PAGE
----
Billy Beane, general manager of Oakland's baseball team, is in a terrible situation. He can get his team to the brink of success; however, whenever his players become stars, the teams with the higher payrolls swoop in and steal his talent away. When Oakland's best players all as expected depart from his roster, Beane hunts frantically for a new means of collecting players. The goal: get a roster that's better than the teams with more money without spending more money. Enter Peter Brand, an Ivy League economics whiz, who has a theory. He believes in statistics, such as measuring how frequently a player gets on base, rather than the basic eye test. Beane decides he doesn't want to do this thing half-heartedly, so he immediately ditches the old way of putting a team together and roots his new squad entirely in mathematics and numbers. This strategy results in the acquisition of several new players who appear strange to the trained eye, but who sure enough find a way to rack up statistics. Beane will not let anyone get in his path. A former scout questions him publicly; Beane fires him. His coach refuses to play any other way but traditional baseball; Beane trades away all of the traditional players. When Oakland begins the season incredibly poorly, and the media calls for Beane's head for trying something new, Beane must find a way to motivate his team to pull it together or he will find himself quickly unemployed.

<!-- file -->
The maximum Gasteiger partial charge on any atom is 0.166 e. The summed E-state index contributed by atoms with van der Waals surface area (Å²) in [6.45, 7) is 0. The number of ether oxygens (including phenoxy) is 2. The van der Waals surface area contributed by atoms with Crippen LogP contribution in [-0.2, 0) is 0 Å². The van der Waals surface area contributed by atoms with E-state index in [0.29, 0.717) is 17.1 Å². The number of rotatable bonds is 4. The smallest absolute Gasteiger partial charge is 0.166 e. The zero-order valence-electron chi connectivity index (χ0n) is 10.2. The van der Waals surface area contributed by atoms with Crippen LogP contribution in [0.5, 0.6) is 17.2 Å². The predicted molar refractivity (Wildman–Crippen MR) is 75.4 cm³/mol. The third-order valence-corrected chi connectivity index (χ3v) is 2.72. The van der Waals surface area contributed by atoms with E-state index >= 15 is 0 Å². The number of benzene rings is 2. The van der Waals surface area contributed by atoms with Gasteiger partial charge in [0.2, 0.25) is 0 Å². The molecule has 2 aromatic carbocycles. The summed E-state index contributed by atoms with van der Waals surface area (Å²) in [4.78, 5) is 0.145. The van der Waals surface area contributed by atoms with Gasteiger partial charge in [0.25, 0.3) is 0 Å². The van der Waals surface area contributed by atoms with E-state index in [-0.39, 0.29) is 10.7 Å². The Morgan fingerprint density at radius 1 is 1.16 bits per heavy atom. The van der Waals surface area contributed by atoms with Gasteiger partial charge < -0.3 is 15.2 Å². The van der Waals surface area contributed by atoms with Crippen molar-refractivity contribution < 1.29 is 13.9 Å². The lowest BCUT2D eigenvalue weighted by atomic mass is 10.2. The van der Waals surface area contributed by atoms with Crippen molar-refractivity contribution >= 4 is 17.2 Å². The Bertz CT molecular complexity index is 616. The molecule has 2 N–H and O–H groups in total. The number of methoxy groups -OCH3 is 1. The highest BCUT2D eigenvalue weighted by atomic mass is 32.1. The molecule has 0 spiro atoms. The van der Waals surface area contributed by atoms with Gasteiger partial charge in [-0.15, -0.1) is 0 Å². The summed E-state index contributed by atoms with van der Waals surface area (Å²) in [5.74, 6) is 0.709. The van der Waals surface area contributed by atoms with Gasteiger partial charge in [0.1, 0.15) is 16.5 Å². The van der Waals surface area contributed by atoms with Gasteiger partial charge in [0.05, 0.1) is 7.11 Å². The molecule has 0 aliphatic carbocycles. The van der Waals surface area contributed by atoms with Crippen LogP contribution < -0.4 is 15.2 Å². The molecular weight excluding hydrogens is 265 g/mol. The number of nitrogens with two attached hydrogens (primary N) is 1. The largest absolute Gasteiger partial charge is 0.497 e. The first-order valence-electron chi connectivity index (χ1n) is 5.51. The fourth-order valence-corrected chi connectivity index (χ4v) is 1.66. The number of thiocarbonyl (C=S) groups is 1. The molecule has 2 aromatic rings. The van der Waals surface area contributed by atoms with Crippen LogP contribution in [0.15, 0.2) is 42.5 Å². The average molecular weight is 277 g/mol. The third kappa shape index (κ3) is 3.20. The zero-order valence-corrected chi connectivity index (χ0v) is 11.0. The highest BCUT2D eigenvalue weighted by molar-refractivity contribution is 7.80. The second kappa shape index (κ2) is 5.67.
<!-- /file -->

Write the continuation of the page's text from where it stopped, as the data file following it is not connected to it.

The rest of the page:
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Best part of story, including ending:
There's a lot of interesting situational information on the sports, and the dialogue is pretty snappy, even when the pacing slows down and the action becomes non-existent.
Best scene in story:
In one scene, Beane teaches Brand how to negotiate with the other general managers in the league. It's smart, well-written, and acted wonderfully by Pitt.
Opinion about the main character:
Beane is a good father, and he genuinely wants to upset the traditionalists who stand in his path. Anyone with a rebellious spirit should find themselves moved by Beane.